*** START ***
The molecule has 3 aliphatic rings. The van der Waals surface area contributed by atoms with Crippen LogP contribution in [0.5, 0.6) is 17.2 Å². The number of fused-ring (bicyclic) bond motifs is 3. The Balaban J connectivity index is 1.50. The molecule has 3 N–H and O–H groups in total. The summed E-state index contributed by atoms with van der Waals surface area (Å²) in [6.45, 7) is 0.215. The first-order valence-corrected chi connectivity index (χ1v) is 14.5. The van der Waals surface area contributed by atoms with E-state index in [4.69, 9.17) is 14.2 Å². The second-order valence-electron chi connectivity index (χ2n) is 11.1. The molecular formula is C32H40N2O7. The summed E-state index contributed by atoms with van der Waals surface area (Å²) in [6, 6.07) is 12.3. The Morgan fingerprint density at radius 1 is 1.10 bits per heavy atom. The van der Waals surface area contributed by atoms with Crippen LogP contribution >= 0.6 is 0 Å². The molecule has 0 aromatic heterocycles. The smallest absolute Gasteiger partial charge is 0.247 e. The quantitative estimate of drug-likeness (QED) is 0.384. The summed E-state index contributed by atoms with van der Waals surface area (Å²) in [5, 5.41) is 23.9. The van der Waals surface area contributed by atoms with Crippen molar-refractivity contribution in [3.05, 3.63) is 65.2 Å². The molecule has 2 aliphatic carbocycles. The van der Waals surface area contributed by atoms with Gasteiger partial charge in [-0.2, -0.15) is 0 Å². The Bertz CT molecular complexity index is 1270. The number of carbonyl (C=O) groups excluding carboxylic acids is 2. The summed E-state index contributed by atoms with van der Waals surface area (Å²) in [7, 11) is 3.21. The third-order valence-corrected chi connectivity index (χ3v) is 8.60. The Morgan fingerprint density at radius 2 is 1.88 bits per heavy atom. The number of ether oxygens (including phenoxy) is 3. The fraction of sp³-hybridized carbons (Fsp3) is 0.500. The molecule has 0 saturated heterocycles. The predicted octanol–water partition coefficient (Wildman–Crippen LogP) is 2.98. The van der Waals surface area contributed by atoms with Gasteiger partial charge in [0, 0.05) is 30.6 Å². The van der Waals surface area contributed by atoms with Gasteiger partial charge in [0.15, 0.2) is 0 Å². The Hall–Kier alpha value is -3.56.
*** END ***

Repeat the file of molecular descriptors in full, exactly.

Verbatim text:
The molecule has 3 aliphatic rings. The van der Waals surface area contributed by atoms with Crippen LogP contribution in [0.5, 0.6) is 17.2 Å². The number of fused-ring (bicyclic) bond motifs is 3. The Balaban J connectivity index is 1.50. The molecule has 3 N–H and O–H groups in total. The summed E-state index contributed by atoms with van der Waals surface area (Å²) in [6.45, 7) is 0.215. The first-order valence-corrected chi connectivity index (χ1v) is 14.5. The van der Waals surface area contributed by atoms with E-state index in [4.69, 9.17) is 14.2 Å². The second-order valence-electron chi connectivity index (χ2n) is 11.1. The molecular formula is C32H40N2O7. The summed E-state index contributed by atoms with van der Waals surface area (Å²) in [6, 6.07) is 12.3. The Morgan fingerprint density at radius 1 is 1.10 bits per heavy atom. The van der Waals surface area contributed by atoms with Crippen LogP contribution >= 0.6 is 0 Å². The molecule has 0 aromatic heterocycles. The smallest absolute Gasteiger partial charge is 0.247 e. The quantitative estimate of drug-likeness (QED) is 0.384. The summed E-state index contributed by atoms with van der Waals surface area (Å²) in [5, 5.41) is 23.9. The van der Waals surface area contributed by atoms with Crippen molar-refractivity contribution in [3.05, 3.63) is 65.2 Å². The molecule has 2 aliphatic carbocycles. The van der Waals surface area contributed by atoms with Gasteiger partial charge in [-0.2, -0.15) is 0 Å². The Bertz CT molecular complexity index is 1270. The number of carbonyl (C=O) groups excluding carboxylic acids is 2. The summed E-state index contributed by atoms with van der Waals surface area (Å²) in [7, 11) is 3.21. The third-order valence-corrected chi connectivity index (χ3v) is 8.60. The Morgan fingerprint density at radius 2 is 1.88 bits per heavy atom. The number of ether oxygens (including phenoxy) is 3. The fraction of sp³-hybridized carbons (Fsp3) is 0.500. The molecule has 0 saturated heterocycles. The predicted octanol–water partition coefficient (Wildman–Crippen LogP) is 2.98. The van der Waals surface area contributed by atoms with Gasteiger partial charge in [0, 0.05) is 30.6 Å². The van der Waals surface area contributed by atoms with Gasteiger partial charge in [0.15, 0.2) is 0 Å². The Hall–Kier alpha value is -3.56.